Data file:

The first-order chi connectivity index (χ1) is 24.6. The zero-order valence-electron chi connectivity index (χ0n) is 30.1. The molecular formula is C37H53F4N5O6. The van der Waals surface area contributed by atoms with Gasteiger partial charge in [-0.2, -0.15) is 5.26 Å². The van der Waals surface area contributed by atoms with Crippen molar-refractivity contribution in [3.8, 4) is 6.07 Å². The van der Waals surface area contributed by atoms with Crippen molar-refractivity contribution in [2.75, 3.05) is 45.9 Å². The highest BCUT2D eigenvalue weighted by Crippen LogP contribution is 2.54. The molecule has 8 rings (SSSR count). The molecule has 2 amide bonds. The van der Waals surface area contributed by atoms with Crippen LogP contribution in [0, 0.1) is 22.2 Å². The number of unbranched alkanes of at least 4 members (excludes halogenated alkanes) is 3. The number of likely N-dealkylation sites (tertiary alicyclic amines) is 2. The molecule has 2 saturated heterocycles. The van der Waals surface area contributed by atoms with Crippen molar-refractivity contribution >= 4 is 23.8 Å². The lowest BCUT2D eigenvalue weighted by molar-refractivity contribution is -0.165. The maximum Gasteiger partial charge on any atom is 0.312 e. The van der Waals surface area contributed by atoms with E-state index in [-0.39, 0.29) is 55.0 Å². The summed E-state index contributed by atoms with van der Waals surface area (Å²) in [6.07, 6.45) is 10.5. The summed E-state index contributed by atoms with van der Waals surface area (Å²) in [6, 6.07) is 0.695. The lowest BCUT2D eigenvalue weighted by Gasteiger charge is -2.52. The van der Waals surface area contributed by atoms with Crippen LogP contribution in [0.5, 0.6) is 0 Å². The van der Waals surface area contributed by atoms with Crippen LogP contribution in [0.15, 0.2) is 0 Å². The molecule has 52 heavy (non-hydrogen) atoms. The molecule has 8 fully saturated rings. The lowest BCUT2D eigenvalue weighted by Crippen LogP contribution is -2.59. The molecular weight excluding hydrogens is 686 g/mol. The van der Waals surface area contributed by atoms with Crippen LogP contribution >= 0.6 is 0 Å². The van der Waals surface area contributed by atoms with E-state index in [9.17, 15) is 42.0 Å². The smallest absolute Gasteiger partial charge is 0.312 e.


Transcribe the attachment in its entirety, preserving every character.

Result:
The first-order chi connectivity index (χ1) is 24.6. The zero-order valence-electron chi connectivity index (χ0n) is 30.1. The molecular formula is C37H53F4N5O6. The van der Waals surface area contributed by atoms with Gasteiger partial charge in [-0.2, -0.15) is 5.26 Å². The van der Waals surface area contributed by atoms with Crippen molar-refractivity contribution in [3.8, 4) is 6.07 Å². The van der Waals surface area contributed by atoms with Crippen molar-refractivity contribution in [2.75, 3.05) is 45.9 Å². The highest BCUT2D eigenvalue weighted by Crippen LogP contribution is 2.54. The molecule has 8 rings (SSSR count). The molecule has 2 amide bonds. The van der Waals surface area contributed by atoms with Crippen LogP contribution in [0, 0.1) is 22.2 Å². The number of unbranched alkanes of at least 4 members (excludes halogenated alkanes) is 3. The number of likely N-dealkylation sites (tertiary alicyclic amines) is 2. The molecule has 2 saturated heterocycles. The van der Waals surface area contributed by atoms with Crippen molar-refractivity contribution >= 4 is 23.8 Å². The lowest BCUT2D eigenvalue weighted by molar-refractivity contribution is -0.165. The maximum Gasteiger partial charge on any atom is 0.312 e. The van der Waals surface area contributed by atoms with E-state index in [-0.39, 0.29) is 55.0 Å². The summed E-state index contributed by atoms with van der Waals surface area (Å²) in [6.07, 6.45) is 10.5. The summed E-state index contributed by atoms with van der Waals surface area (Å²) in [6, 6.07) is 0.695. The lowest BCUT2D eigenvalue weighted by Gasteiger charge is -2.52. The van der Waals surface area contributed by atoms with Crippen LogP contribution in [0.5, 0.6) is 0 Å². The van der Waals surface area contributed by atoms with Crippen LogP contribution in [0.15, 0.2) is 0 Å². The molecule has 52 heavy (non-hydrogen) atoms. The molecule has 8 fully saturated rings. The lowest BCUT2D eigenvalue weighted by Crippen LogP contribution is -2.59. The molecular weight excluding hydrogens is 686 g/mol. The van der Waals surface area contributed by atoms with Crippen LogP contribution >= 0.6 is 0 Å². The van der Waals surface area contributed by atoms with E-state index in [9.17, 15) is 42.0 Å². The smallest absolute Gasteiger partial charge is 0.312 e.